Most cruise lines have concierge or VIP services. But Adventures by Disney is different. It’s traveling with strangers who quickly become extended family, who explore differently than other shore excursions and share meals as well as some special activities on board (A wine pairing dinner at the adult-only restaurant Palo, a lesson in animation complete with appearance by Pinnochio.)
“It’s all about the story,” says co guide Jennae Champeau, who has been with Adventures by Disney since its beginning. “It’s the little places those stories that need to be told…”
We get Swag—backpacks, pins and more. But more important, is we get personal attention. For Jeannette and Mark Smith traveling from Dallas with an 11 year old daughter and 10 year old son, it is their first trip to Europe but 3d Disney Cruise(more than half the passengers on board are repeat Disney cruisers—some have cruised as many as 10 times!)
“We wanted to do it with the kids and not have to think!” Jeannette Smith told me at our get to know each other meeting complete with good eats.
For Kimberly and Tom Zais, also from Texas and attempting to see these sites with their six year old and four year old daughter as well as grandparents Randol and Janet Gilmore, “we just want to go and have a good time and not have to plan,” said Kimberly Zais.”If you are going to travel with kids,” this is the way to do it. I like when other people take me and I don’t have to think about getting there!”
“What I like is you don’t have to stand in line for anything,” adds grandma Janet Gilmore.(Did I mention we will be able to avoid lines at sites like the Sistine Chapel and the Coliseum?) “And with little kids, Disney knows what they are doing.”
Such VIP treatment doesn’t come cheap—The ship Adventures by Disney costs roughly $2159 for kids four to 11 and $2399 for adults but these families say if you were to opt for shore excursions that can cost $200 0r more a person at seven ports, this is well worth it—not only for the experiences and the VIP treatment (photos everywhere we go, all onboard photos and tips included ) but for the chance for the kids to spend the entire trip with the same group. “It makes it so much easier < says Joe Boerio, whose 10 year old daughter Francesca is an only child. It would be much harder for her to connect with kids on other shore excursions, he added.
“I did the Math,” said Lori Degliantoni, from Northern California who is traveling with two teenaged nieces. “This was better financially when you figured in all the shore excursions, the tips and the extras.” Besides, she added, “It is a lot easier for me. The girls haven’t been to Europe before and I wanted to do as much as I could.”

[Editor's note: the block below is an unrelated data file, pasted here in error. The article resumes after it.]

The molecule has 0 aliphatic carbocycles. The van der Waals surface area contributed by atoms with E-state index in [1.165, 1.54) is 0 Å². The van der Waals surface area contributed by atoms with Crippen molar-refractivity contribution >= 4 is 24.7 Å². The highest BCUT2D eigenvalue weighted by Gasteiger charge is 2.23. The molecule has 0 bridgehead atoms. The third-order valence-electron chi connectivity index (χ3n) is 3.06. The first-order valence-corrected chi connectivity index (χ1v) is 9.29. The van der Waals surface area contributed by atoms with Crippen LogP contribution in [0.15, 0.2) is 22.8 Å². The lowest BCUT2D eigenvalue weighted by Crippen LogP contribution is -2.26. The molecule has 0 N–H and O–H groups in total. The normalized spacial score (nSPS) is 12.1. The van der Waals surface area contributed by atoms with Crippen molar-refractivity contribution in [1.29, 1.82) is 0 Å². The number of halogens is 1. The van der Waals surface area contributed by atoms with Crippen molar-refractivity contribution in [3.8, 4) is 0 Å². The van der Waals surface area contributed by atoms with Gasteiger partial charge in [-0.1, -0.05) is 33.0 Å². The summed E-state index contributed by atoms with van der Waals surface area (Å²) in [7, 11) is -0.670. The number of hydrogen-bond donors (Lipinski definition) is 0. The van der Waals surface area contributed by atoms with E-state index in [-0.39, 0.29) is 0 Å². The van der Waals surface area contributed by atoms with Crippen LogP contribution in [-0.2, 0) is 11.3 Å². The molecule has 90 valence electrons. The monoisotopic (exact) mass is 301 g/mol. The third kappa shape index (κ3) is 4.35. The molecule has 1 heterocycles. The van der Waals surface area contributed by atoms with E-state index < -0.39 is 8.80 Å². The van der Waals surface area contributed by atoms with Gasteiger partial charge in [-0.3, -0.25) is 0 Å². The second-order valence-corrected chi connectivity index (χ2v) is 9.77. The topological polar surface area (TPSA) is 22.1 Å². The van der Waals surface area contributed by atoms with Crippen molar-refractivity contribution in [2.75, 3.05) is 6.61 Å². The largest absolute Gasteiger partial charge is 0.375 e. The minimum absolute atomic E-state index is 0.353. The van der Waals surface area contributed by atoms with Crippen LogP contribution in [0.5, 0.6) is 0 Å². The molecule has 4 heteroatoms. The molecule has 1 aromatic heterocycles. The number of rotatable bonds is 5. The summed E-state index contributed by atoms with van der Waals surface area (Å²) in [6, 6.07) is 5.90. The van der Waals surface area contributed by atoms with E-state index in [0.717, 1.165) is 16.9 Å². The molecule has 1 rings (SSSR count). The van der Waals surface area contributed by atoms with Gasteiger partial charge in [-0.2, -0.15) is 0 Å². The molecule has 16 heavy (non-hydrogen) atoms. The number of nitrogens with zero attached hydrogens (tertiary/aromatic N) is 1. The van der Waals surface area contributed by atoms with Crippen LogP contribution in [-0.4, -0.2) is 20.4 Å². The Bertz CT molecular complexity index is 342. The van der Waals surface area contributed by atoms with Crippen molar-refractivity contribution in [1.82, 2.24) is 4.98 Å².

“This is absolutely grandparent heaven,” adds Janet Gilmore, who later will note how much easier the trip becomes with her four and six year old granddaughters as the teens and tweens in the group amuse them everywhere we go. “Built in babysitters,” she jokes.
We check out the “welcome aboard” show which is a teaser for what is to come- magic, comedy, Broadway style music. I think the Gilmores are right. Disney does know what they are doing!
Our first dinner is at Lumiere’s. The way it works on this ship is we alternate among the three restaurants and our wait staff travels with us. The Adventures by Disney Group is seated together and we share a table with Lori Degliantoni and her nieces Jenn Davidson,17, and Gina Dagliantoni,18. The trio are celebrating Gina’s high school graduation.
Lori Dagliantoni from San Carlos, CA is a true Disney fan—she not only goes to Orlando often but cruises often with her nieces and nephews. She’s already got her next two cruises booked, she said. “I tell them it’s for them but it is really about me,” she jokes.
Susan Bridges is traveling with her two teens and friends and is sailing for 31 days—three back to back Disney Cruises and opted for Adventures by Disney because they did a land trip a couple of years ago that was a resounding success. We will also be joined by local guides wherever we go. “We will be joined by local guides. “We’ll get the local perspective and flavor.”
“Having someone else in charge of everything is really appealing,” agrees Shelley Morley, who is traveling from Los Angeles with her husband and three daughters 16,14,12 as well as her father celebrating his 80th birthday and is more than happy to let the Adventures by Disney guides do all the heavy lifting because, she explains it is usually the moms who do all the work of vacation planning. “This is relaxing,” she said.